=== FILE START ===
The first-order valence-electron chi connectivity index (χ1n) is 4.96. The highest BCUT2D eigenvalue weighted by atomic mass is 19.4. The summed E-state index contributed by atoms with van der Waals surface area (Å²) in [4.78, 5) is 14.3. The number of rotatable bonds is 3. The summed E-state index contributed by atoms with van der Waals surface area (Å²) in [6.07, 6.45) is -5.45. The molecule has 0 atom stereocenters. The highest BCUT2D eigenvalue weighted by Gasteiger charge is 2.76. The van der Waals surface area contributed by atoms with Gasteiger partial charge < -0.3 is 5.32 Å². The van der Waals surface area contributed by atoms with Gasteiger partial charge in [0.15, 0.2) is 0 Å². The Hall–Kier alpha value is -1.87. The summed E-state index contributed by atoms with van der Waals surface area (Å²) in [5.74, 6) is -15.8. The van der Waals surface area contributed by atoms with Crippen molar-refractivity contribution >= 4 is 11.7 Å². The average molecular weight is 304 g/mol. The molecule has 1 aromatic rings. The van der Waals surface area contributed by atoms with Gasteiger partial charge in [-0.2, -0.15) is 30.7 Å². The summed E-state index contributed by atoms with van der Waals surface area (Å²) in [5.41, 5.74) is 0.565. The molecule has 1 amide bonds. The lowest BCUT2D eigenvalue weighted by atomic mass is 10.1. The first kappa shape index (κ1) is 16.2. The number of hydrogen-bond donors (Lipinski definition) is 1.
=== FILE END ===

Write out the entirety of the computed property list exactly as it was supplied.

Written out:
The first-order valence-electron chi connectivity index (χ1n) is 4.96. The highest BCUT2D eigenvalue weighted by atomic mass is 19.4. The summed E-state index contributed by atoms with van der Waals surface area (Å²) in [4.78, 5) is 14.3. The number of rotatable bonds is 3. The summed E-state index contributed by atoms with van der Waals surface area (Å²) in [6.07, 6.45) is -5.45. The molecule has 0 atom stereocenters. The highest BCUT2D eigenvalue weighted by Gasteiger charge is 2.76. The van der Waals surface area contributed by atoms with Gasteiger partial charge < -0.3 is 5.32 Å². The van der Waals surface area contributed by atoms with Gasteiger partial charge in [0.15, 0.2) is 0 Å². The Hall–Kier alpha value is -1.87. The summed E-state index contributed by atoms with van der Waals surface area (Å²) in [5.74, 6) is -15.8. The van der Waals surface area contributed by atoms with Crippen molar-refractivity contribution >= 4 is 11.7 Å². The average molecular weight is 304 g/mol. The molecule has 1 aromatic rings. The van der Waals surface area contributed by atoms with Gasteiger partial charge in [-0.2, -0.15) is 30.7 Å². The summed E-state index contributed by atoms with van der Waals surface area (Å²) in [5.41, 5.74) is 0.565. The molecule has 1 amide bonds. The lowest BCUT2D eigenvalue weighted by atomic mass is 10.1. The first kappa shape index (κ1) is 16.2. The number of hydrogen-bond donors (Lipinski definition) is 1.